I have, in my time as an educator, had many conversations about education and the vexed and contested area of funding. In Australia, it’s been a vexed and contested issue since the 1950s and 1960s, when the Menzies Government made the decision to fund non-government schools. Since that time, there’s been many teachers who have continued to argue that the support offered by governments Federal and State need to be stripped away entirely. What works to fuel this argument is the relative decline in the resources and facilities inside many government schools while the larger independent schools acquire expensive private property around them when still receiving government money. These opponents fall into the following camps:
1. All Private Schools Are The Same
Whenever independent schools are discussed, the examples cited to support an abolishing or phasing out of funding (which are the same thing, long term) are the big, high fee independent schools. The ones with rugby fields, their own swimming complexes and the like. The problem is for this argument, however, is that not all independent schools are the same. The differences between the Kings and Knoxes of this world with places like Qibla and Lakes Christian College is considerable, in terms of facilities, resources and the ability to provide education. Whilst schools like Kings and Knox has outstanding assets to build upon, such as their buildings, reputation and old boys’ networks, the newer, outer suburban independents don’t have such luxuries. The outer suburban schools tend to never be discussed in such conversations. This could possibly be that, over the years, inner suburban voices are the ones most aired and heard in education debates and they are the ones who live near big, traditional, heritage independents.
2. Independent Schools Foster Religious Division and are Discriminatory
This argument is geared mostly around the differences between a secular education facility and a facility based around a religion. Opponents of faith based schools will often cite anecdotal situations of situations where students and/or teachers have acted in a way deemed contrary to the religious ethos of a school in order to then justify the ending of government funding for all faith based schools. One of the most contentious battles in that area is centred around attitudes expressed towards homosexuality in both students and teachers, which continues to be a crucial part of our continuing discourse as education systems. On that issue, for example, I would personally be surprised if gay students felt comfortable in coming out in any school, independent or government, in the outer suburbs of Sydney. The difficulty of the approach to say that all non government schools are the same in terms of such issues is that all non government schools are being tarred with the anecdotes of a few situations being applied to all. This is not to downplay the problems faced with a clash of secular beliefs attitudes and those held by faith based schools, but it’s not necessarily as cut and dried as all independent schools being discriminatory.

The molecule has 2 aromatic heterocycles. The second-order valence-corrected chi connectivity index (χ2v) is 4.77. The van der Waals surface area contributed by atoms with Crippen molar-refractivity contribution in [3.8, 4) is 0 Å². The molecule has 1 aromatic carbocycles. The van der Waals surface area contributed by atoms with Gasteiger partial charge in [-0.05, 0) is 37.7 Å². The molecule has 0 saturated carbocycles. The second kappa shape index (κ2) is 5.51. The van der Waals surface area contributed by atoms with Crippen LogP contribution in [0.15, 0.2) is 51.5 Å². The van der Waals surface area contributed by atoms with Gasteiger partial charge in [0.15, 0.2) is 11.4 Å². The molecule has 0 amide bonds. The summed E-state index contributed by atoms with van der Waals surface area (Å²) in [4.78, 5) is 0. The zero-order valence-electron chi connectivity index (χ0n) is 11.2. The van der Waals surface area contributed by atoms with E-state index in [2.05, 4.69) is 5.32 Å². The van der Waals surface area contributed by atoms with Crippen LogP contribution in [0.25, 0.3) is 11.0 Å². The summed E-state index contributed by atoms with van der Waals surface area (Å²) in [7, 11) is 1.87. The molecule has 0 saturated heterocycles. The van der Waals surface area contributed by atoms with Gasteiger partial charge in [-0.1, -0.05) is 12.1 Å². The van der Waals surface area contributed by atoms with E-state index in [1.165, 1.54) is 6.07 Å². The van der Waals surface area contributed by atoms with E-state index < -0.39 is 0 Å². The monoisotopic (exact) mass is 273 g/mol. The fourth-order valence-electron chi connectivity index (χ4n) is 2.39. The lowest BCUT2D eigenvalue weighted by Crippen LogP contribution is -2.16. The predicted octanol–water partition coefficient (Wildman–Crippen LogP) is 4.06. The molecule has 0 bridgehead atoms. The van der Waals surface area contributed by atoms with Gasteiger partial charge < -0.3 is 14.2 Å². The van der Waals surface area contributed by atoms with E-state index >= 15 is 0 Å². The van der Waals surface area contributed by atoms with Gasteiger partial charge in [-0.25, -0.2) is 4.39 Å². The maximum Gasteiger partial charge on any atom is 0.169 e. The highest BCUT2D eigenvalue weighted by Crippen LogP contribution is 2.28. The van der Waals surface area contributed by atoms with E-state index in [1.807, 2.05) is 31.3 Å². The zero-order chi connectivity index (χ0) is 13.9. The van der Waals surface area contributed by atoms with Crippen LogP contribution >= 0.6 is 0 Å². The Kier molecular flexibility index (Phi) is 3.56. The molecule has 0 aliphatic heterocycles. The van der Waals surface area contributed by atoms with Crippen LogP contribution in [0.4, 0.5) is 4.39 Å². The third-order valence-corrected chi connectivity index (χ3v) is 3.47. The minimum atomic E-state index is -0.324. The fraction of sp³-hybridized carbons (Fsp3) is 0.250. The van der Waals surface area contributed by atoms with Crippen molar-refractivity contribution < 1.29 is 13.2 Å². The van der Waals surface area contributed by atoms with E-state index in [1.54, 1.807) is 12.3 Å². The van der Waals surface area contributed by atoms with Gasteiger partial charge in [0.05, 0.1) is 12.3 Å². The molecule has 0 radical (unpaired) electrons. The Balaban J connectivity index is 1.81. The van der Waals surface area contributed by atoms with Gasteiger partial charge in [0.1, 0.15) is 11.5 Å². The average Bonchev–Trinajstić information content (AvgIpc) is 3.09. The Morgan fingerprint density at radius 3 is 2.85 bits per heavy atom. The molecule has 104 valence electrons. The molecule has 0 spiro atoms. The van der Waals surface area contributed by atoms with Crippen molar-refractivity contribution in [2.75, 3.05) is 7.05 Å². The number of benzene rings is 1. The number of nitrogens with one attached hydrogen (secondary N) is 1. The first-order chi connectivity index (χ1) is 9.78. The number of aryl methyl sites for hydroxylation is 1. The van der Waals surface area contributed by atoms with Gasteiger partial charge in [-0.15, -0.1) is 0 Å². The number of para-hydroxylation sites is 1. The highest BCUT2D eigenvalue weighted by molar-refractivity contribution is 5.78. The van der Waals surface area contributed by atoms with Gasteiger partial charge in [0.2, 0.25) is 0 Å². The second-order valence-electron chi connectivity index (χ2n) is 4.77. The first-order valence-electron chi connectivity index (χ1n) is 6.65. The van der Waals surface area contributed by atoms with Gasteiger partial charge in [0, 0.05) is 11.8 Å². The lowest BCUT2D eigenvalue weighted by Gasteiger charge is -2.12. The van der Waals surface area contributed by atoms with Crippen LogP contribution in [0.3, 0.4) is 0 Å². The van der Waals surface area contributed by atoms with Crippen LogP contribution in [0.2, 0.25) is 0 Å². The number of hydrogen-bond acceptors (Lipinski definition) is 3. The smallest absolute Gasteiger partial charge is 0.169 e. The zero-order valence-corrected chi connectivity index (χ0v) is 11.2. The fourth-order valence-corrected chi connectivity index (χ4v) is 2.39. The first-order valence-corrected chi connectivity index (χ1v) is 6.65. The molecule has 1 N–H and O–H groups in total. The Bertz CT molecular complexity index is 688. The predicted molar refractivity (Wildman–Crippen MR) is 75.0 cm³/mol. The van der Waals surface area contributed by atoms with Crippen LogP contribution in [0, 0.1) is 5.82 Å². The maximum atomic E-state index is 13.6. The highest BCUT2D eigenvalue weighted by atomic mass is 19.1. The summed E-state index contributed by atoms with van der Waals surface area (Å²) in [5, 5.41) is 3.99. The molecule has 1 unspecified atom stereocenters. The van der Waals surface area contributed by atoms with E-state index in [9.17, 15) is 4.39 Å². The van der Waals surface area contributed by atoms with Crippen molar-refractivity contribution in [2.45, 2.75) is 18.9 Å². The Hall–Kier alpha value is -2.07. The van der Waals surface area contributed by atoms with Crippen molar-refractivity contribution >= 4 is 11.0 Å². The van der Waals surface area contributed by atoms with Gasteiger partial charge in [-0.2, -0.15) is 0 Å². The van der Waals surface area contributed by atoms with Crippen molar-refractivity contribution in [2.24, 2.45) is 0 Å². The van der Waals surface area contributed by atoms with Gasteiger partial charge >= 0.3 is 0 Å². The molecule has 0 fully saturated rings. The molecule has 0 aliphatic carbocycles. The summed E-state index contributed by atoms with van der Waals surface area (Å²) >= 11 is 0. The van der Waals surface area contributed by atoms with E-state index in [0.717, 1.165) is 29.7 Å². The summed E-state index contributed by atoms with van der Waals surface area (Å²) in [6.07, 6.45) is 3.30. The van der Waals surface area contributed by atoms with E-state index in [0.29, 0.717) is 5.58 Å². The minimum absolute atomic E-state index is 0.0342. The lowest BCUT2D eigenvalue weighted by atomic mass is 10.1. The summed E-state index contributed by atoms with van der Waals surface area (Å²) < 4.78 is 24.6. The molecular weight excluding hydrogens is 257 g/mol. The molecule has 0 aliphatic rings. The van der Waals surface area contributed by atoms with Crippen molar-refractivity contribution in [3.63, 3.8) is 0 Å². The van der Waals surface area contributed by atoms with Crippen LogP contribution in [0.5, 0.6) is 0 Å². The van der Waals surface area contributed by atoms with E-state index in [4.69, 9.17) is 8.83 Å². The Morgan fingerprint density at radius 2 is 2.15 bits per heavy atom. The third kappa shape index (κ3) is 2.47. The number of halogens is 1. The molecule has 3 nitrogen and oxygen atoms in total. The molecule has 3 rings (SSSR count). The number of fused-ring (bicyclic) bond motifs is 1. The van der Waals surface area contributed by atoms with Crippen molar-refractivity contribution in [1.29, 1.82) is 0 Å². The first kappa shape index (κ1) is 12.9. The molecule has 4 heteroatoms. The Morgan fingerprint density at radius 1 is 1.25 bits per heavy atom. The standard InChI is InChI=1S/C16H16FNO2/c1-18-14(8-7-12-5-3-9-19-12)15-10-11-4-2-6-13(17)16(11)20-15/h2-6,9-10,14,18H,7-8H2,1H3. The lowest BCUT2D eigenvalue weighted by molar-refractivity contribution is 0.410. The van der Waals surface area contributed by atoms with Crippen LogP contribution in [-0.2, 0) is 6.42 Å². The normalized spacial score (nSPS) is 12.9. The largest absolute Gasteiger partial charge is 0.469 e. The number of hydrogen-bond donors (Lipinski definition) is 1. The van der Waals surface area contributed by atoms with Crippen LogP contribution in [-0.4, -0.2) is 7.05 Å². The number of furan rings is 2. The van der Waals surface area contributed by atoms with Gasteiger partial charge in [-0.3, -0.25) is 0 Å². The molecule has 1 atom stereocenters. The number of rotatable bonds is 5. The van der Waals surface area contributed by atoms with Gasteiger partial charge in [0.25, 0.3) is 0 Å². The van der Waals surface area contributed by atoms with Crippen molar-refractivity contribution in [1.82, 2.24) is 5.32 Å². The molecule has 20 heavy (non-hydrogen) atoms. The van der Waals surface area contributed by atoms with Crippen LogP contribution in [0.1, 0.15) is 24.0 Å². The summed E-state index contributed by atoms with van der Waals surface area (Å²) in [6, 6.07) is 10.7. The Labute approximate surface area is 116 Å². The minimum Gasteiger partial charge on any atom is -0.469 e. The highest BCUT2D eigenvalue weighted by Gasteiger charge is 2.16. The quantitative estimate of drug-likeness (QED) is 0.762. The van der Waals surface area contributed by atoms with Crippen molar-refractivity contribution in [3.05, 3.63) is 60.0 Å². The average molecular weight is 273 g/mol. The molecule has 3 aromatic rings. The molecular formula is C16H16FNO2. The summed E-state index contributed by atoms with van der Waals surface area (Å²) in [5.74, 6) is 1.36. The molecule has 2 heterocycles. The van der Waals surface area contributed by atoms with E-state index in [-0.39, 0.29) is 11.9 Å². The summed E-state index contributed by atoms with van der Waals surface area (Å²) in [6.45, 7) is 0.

Another plank in this argument is that the formulation of faith based schools emphasises religious differences in the community, working against a harmonious society. The difficulty with this argument is that it downplays and disregards the desire for families to have their children being educated in a school that has a faith based philosophy for education – in that Australia does have a considerable link to a variety of faiths, as with those who observe the Muslim faith, having education linked to that faith is very important to their community. One of the criticisms of John Howard’s time as Prime Minister was the changing of funding arrangements which allowed smaller, community faith based schools to pop up in the outer suburbs. This allowed, aside from Christian schools to grow, for a proliferation of Islamic schools to be formed, which can be seen to contain a touch of irony when one looks, for example, at a Government not known for its welcoming attitude to refugees from Islamic nations. There are many Islamic schools who do actively work towards create a harmonious society. I remember vividly the positive attitude being fostered towards the concept of “Australia” as when I visited Qibla College in Minto in order to film a multi-faith documentary.
In addition, this argument by its philosophical basis excludes independent schools such as Montessori and Steiner schools, which are based on educational philosophies and Reddam House, which is not run by any church organisation. It also excludes schools like Amity College, which is a secular school with connections with the Turkish community, rather than being an Islamic school, which is the perception people in that community may have, due to the number of Muslim students in the school. This is not to argue, however, that Reddam House, for example, should necessarily receive government funding. Just the flaw in the religious division argument.